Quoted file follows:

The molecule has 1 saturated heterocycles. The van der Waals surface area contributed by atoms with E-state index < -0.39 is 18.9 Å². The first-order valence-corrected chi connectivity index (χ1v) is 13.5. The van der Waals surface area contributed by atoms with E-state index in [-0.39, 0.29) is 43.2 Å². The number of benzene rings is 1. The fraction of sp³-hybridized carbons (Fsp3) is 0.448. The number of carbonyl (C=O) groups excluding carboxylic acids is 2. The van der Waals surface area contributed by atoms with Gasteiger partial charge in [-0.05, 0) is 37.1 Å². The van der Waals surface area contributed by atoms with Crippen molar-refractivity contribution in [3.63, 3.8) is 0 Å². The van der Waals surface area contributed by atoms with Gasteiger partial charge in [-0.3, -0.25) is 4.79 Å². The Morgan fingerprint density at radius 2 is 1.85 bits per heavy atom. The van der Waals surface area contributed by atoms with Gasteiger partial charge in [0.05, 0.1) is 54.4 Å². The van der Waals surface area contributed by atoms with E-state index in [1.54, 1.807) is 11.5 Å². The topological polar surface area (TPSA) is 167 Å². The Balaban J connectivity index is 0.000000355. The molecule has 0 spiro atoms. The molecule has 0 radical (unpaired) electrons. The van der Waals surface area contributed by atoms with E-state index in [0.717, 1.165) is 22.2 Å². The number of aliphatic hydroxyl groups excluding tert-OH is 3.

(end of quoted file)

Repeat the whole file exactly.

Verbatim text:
The molecule has 1 saturated heterocycles. The van der Waals surface area contributed by atoms with E-state index < -0.39 is 18.9 Å². The first-order valence-corrected chi connectivity index (χ1v) is 13.5. The van der Waals surface area contributed by atoms with E-state index in [-0.39, 0.29) is 43.2 Å². The number of benzene rings is 1. The fraction of sp³-hybridized carbons (Fsp3) is 0.448. The number of carbonyl (C=O) groups excluding carboxylic acids is 2. The van der Waals surface area contributed by atoms with Gasteiger partial charge in [-0.05, 0) is 37.1 Å². The van der Waals surface area contributed by atoms with Crippen molar-refractivity contribution in [3.63, 3.8) is 0 Å². The van der Waals surface area contributed by atoms with Gasteiger partial charge in [-0.3, -0.25) is 4.79 Å². The Morgan fingerprint density at radius 2 is 1.85 bits per heavy atom. The van der Waals surface area contributed by atoms with Gasteiger partial charge in [0.05, 0.1) is 54.4 Å². The van der Waals surface area contributed by atoms with E-state index in [1.54, 1.807) is 11.5 Å². The topological polar surface area (TPSA) is 167 Å². The Balaban J connectivity index is 0.000000355. The molecule has 0 spiro atoms. The molecule has 0 radical (unpaired) electrons. The van der Waals surface area contributed by atoms with E-state index in [0.717, 1.165) is 22.2 Å². The number of aliphatic hydroxyl groups excluding tert-OH is 3.